It’s hard to beat a terrific sale! As of this writing, the best budget-friendly ice melt is this deal on Snow Joe bagged calcium chloride pellets. At about 50 percent off, the price is around 50 cents a pound, which makes it a terrific deal!
If you can’t find a good sale, then traditional rock salt is the cheapest ice melt option. Just be sure to take your expected low temperature and surrounding plant life into account.
Best for Ramps
Porches and driveways with accessibility ramps need special consideration during the winter months. Look for an ice melt compatible with all the construction materials on the ramp.
If you know the manufacturer or installer of your ramp, check to see what they recommend. Many manufacturers recommend magnesium-based ice melts, such as this magnesium chloride-based liquid de-icer from Covington. Liquid ice melts are applied with a sprayer, making it easier to hit all surfaces of a ramp.
Be careful when clearing snow accumulation on a sloped surface. And don’t use metal shovels on aluminum ramps, as they can be easily dented. Another consideration for aluminum ramps: Because they’re metal and not in ground contact, it’s not unusual for them to ice over earlier and stay icy slightly longer than the surrounding ground. It’s always better to err on the side of caution.
Best for Composite Decking
Composite decks are resilient and long-lasting, but they’re not invulnerable to abuse. Ideally, check the decking manufacturer’s website to see their recommendations for winter care. Generally speaking, less corrosive ice melts such as these calcium chloride pellets from Earthborn Elements are a good choice for composite decks.
Even if you’re not sure what type of decking you have, there are a few guidelines to keep in mind. First, don’t mix sand or other abrasive with the ice melt, as they can leave scratches on the deck boards. (This is more of an issue with composite than wooden deck boards.) Second, if you use a shovel to clear snow, push along the length of the deck boards rather than across them. Lastly, clear any leftover ice melt with a good sweeping from a stiff-bristle broom.
Keep in mind your surrounding environment when you sweep. Much of the ice melt will fall between the deck boards, where it shouldn’t harm any plant life. But if you have a nearby flower bed, avoid any potential seepage by scooping the brine mix and tossing it into the trash.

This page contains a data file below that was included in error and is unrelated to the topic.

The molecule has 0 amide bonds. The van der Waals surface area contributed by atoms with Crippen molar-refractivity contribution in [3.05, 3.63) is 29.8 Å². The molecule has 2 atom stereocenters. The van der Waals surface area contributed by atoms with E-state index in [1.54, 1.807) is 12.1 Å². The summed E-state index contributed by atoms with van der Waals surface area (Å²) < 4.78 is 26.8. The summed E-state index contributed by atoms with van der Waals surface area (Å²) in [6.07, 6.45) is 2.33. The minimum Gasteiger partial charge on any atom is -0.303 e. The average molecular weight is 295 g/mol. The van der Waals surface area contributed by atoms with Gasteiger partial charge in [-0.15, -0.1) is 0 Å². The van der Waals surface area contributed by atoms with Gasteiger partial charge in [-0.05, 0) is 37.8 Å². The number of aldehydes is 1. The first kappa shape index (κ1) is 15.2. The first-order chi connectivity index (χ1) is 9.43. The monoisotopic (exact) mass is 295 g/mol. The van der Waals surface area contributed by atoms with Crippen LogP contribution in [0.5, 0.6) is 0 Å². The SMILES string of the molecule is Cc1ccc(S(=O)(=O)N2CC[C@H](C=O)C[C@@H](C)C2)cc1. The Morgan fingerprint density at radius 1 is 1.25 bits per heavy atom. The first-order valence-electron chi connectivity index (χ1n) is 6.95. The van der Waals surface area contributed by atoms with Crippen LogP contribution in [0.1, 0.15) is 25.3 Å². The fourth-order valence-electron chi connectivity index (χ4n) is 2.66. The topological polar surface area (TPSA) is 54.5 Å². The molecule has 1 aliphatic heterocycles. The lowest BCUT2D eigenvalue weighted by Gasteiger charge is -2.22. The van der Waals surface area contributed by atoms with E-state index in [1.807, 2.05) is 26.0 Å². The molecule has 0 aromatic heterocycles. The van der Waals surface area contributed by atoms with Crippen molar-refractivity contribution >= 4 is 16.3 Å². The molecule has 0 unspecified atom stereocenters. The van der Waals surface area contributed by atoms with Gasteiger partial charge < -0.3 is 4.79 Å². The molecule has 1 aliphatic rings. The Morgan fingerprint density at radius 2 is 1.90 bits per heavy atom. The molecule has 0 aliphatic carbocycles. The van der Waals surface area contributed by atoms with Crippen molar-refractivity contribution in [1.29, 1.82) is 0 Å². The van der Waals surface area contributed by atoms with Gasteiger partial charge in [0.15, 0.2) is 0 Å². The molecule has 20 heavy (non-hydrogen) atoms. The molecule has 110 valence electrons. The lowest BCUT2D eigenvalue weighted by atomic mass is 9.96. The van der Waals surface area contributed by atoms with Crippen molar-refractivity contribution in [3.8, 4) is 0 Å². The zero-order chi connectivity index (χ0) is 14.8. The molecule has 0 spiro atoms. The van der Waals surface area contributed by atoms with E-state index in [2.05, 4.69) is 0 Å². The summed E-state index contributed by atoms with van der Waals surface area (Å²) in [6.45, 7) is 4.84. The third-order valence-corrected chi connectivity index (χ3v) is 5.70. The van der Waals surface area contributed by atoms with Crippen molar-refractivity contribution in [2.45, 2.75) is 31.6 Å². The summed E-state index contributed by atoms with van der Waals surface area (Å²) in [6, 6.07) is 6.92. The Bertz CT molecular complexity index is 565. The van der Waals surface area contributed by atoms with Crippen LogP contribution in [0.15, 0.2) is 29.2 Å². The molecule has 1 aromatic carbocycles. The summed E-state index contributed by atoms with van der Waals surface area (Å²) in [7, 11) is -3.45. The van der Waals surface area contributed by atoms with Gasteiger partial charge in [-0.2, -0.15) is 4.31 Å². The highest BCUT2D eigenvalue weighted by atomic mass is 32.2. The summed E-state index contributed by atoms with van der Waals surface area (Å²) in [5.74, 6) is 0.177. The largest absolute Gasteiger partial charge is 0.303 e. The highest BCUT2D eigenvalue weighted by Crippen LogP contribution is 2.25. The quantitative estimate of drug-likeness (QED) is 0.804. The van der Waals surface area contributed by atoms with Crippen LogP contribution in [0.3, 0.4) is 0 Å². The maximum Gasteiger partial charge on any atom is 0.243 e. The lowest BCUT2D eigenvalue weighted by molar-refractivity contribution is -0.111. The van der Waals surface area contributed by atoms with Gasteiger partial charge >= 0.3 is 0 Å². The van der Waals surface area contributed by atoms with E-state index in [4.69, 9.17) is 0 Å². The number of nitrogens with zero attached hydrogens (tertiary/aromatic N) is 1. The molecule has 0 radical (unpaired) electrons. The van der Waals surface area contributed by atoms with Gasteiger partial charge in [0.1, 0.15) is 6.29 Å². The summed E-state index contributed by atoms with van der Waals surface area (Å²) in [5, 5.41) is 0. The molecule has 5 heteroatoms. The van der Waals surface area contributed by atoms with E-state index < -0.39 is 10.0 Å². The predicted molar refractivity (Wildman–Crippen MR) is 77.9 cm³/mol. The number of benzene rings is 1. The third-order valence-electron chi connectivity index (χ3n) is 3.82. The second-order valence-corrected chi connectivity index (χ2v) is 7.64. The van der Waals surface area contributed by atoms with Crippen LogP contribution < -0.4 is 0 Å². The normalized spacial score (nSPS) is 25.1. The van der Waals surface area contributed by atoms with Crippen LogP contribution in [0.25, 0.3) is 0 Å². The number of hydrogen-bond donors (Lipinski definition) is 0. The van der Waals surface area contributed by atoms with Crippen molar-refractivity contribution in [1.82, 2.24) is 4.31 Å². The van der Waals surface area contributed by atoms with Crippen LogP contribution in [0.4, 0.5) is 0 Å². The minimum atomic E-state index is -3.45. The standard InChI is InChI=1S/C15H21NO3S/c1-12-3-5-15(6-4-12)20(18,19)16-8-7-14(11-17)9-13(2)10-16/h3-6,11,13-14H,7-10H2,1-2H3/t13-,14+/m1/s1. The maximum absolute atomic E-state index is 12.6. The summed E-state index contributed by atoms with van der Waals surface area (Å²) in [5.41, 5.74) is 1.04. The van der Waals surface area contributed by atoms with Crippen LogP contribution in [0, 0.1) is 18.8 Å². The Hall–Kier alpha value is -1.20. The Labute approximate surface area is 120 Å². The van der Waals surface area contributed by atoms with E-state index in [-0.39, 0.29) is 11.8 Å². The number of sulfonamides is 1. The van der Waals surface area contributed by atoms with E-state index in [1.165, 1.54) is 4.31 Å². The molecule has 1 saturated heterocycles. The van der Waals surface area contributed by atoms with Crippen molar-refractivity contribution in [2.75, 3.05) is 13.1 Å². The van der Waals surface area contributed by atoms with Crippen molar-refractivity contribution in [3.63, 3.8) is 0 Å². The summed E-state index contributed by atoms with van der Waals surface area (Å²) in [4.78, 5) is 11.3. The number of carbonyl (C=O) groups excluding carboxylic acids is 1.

Best for Mild Temperatures
Rock salt has a high potential for damaging porches and driveways, but it works in mild temperatures, when it can be used sparingly. It’s also traditionally one of the most affordable ice melts available, with a base cost that’s usually lower than other non-sale options.
Classic rock salt like Morton’s Safe-T-Salt is cheap, readily available and works to a low temperature of 5 F. Be stingy when spreading it, and avoid shoveling any slurry onto fragile plants or grass. The best bet is to take a layered approach: Apply a little and wait to see if more is needed. If you end up with excess, don’t panic. But if you find you have piles of rock salt on your driveway or porch, scrape it up and place it in the trash.
Best for Seriously Cold Weather
If you live in an environment with extreme cold, definitely take that into account when shopping for ice melt. Because ice melts work by lowering the freezing temperature of water, when the ambient temperature is cold enough, the ice melt simply won’t make a difference.
However, some ice melts have an “exothermic” reaction, which means they actually generate heat when interacting with snow and ice. That extra bit of heat means that they can be more effective in far colder temperatures.
Green Gobbler is a good example of an exothermic ice melt. According to the manufacturer, it has an effective temperature range down to -40 F!
Best to Ensure Even Application
If you read the directions on ice melt, you’ll notice they suggest applying an even, light coat. Which sounds great … until you’re standing in below-freezing temperatures, half-blinded by sleet, while the wind whips that thin layer of ice melt straight from your hand into your neighbor’s lawn.
Blue Heat gives you a leg up on nature because its blue tint is easier to see on the average snowy day. That helps ensure even distribution and avoid over-coverage. At $150 for a 40-lb. bucket, it’s pricier than many of the options on this list. But when you’re dealing with the reality of winter hitting you in the face, you may be glad you paid extra.